Public Sculpture Selected

 After the careful consideration of seven proposals from artists with exhibits worldwide, the Sculpture Selection Committee has chosen Blue River- Wind, Rain, and Water by the artist Mike Helbing to be permanently placed near the historic Porter Visitors Center near the entrance to Downtown Shelbyville.  The sculpture will be installed by November 2018. 

   “We asked the artists to incorporate the newly constructed Blue River Recreational Trail at the site, along with the Blue River crossing and importance as a gateway to the City into their proposals for the sculpture.  The river has shaped the development of our community, and is an asset that we want this art to celebrate.  The sculpture should be something that encourages people to get out of their cars and experience the art, the trail, and newly designated Riverfront Development District,” explained Mayor Tom DeBaun. 

     In fact, trail users will be able to walk through the sculpture as they follow the trail.   Artist Mike Helbing describes his proposal as inspired by the theatrical thunderstorms in Indiana that give life to the river. The sculpture represents a thundercloud, rain, and the river basin of the Big Blue and Little Blue Rivers, which converge nearby.  Trail users will follow the trail through the “rains” of the sculpture. Helbing knows this landscape well; although he now resides and makes a living as a sculptor in Chicago, he spent his childhood in Shelbyville.  The completed sculpture will be created from stainless steel and be approximately forty feet in height.  More information about Mr. Helbing and his sculptures may be found at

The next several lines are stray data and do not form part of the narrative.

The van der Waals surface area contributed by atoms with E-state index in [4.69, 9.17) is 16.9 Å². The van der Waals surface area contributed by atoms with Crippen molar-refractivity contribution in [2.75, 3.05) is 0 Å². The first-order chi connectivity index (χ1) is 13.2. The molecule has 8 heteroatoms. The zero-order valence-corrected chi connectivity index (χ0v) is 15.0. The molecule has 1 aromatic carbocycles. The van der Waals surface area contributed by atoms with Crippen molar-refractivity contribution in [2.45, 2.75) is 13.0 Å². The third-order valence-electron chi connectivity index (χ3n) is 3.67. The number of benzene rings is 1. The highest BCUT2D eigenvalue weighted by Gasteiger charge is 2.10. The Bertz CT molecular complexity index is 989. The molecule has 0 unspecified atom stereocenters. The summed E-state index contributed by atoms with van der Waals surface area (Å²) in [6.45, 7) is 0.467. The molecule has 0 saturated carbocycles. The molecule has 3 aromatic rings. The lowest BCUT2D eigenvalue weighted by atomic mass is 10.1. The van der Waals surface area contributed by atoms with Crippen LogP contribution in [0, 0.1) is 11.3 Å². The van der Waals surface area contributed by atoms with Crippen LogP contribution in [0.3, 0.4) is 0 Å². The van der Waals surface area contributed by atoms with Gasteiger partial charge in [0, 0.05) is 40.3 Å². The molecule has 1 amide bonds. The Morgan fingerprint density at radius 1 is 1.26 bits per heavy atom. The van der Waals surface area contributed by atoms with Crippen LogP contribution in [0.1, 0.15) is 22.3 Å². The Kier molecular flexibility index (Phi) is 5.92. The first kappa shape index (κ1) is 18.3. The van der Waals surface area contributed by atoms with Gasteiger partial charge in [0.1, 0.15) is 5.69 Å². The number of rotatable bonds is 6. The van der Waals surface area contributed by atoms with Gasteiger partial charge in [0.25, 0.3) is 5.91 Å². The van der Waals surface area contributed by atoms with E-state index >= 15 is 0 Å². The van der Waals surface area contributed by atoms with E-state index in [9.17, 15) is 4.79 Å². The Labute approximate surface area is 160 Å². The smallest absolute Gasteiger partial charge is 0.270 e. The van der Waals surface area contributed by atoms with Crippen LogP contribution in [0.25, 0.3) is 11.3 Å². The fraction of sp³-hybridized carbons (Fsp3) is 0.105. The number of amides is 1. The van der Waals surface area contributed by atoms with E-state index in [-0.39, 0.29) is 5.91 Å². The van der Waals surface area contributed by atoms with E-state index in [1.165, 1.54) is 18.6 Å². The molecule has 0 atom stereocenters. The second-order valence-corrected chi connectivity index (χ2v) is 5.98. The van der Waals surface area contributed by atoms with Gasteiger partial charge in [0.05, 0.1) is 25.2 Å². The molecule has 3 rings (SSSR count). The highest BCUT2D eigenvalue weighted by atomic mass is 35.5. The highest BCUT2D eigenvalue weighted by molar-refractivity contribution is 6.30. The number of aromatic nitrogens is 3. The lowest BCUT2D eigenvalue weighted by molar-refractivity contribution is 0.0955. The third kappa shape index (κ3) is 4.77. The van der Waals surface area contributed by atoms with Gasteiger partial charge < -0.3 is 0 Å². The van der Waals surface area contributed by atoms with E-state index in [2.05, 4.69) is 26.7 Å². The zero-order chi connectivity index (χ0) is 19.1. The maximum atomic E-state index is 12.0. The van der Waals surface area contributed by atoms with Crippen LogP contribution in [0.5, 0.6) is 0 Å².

The proposals were evaluated by a fifteen-member selection committee that included the Blue River Community Foundation, which contributed over $50,000 to the project; City officials and planners, who provided $50,000; Shelby County Tourism, contributing $25,000; the Shelby County Chamber of Commerce; Mainstreet  Shelbyville, Inc; Shelby Arts  Alliance; and nearby business owners.  Private donations complete the $150,000 budget.   The seven proposals have been on public display at City hall since February 1st.   The criteria included artistic and aesthetic properties; the context of the site and how the art incorporated the themes of the river and trail; maintenance and sustainability.

     “This is the first, and sets a very high standard for our public art efforts,” said Amy Haacker, Executive Director of the Blue River Community Foundation, referring to the recently adopted Public Art Plan, which identifies several goals and future projects related to public art, community development, and opportunities for collaboration.   The Public Art Plan may be found at